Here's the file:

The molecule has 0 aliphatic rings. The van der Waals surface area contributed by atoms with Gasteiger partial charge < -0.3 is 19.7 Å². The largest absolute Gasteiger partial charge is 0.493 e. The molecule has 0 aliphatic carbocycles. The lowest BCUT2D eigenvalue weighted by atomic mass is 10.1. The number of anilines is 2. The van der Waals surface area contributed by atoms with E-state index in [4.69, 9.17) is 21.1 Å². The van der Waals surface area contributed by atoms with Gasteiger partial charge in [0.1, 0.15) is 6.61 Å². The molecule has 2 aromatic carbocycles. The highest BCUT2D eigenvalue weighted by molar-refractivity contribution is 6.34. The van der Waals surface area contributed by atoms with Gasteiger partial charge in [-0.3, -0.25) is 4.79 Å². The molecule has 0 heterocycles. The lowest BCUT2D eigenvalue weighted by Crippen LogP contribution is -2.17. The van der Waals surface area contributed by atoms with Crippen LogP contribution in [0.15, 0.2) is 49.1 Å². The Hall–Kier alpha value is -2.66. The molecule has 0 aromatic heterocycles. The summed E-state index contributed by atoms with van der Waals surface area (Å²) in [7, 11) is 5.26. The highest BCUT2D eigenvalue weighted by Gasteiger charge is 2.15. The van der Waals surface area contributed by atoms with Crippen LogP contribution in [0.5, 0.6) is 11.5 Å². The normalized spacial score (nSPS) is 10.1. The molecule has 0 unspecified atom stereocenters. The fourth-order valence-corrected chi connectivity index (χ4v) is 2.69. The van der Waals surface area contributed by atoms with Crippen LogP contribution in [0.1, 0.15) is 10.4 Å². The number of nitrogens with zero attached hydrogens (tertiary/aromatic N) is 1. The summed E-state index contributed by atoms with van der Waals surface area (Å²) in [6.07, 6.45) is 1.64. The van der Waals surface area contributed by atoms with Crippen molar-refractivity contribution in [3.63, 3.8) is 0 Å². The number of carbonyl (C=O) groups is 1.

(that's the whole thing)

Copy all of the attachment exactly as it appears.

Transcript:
The molecule has 0 aliphatic rings. The van der Waals surface area contributed by atoms with Gasteiger partial charge < -0.3 is 19.7 Å². The largest absolute Gasteiger partial charge is 0.493 e. The molecule has 0 aliphatic carbocycles. The lowest BCUT2D eigenvalue weighted by atomic mass is 10.1. The number of anilines is 2. The van der Waals surface area contributed by atoms with E-state index in [4.69, 9.17) is 21.1 Å². The van der Waals surface area contributed by atoms with Gasteiger partial charge in [0.1, 0.15) is 6.61 Å². The molecule has 2 aromatic carbocycles. The highest BCUT2D eigenvalue weighted by molar-refractivity contribution is 6.34. The van der Waals surface area contributed by atoms with Gasteiger partial charge in [-0.3, -0.25) is 4.79 Å². The molecule has 0 heterocycles. The lowest BCUT2D eigenvalue weighted by Crippen LogP contribution is -2.17. The van der Waals surface area contributed by atoms with Crippen LogP contribution in [0.15, 0.2) is 49.1 Å². The Hall–Kier alpha value is -2.66. The molecule has 0 aromatic heterocycles. The summed E-state index contributed by atoms with van der Waals surface area (Å²) in [7, 11) is 5.26. The highest BCUT2D eigenvalue weighted by Gasteiger charge is 2.15. The van der Waals surface area contributed by atoms with Crippen LogP contribution in [0.5, 0.6) is 11.5 Å². The normalized spacial score (nSPS) is 10.1. The molecule has 0 unspecified atom stereocenters. The fourth-order valence-corrected chi connectivity index (χ4v) is 2.69. The van der Waals surface area contributed by atoms with Crippen LogP contribution in [0.1, 0.15) is 10.4 Å². The number of nitrogens with zero attached hydrogens (tertiary/aromatic N) is 1. The summed E-state index contributed by atoms with van der Waals surface area (Å²) in [6.07, 6.45) is 1.64. The van der Waals surface area contributed by atoms with Crippen molar-refractivity contribution in [3.63, 3.8) is 0 Å². The number of carbonyl (C=O) groups is 1.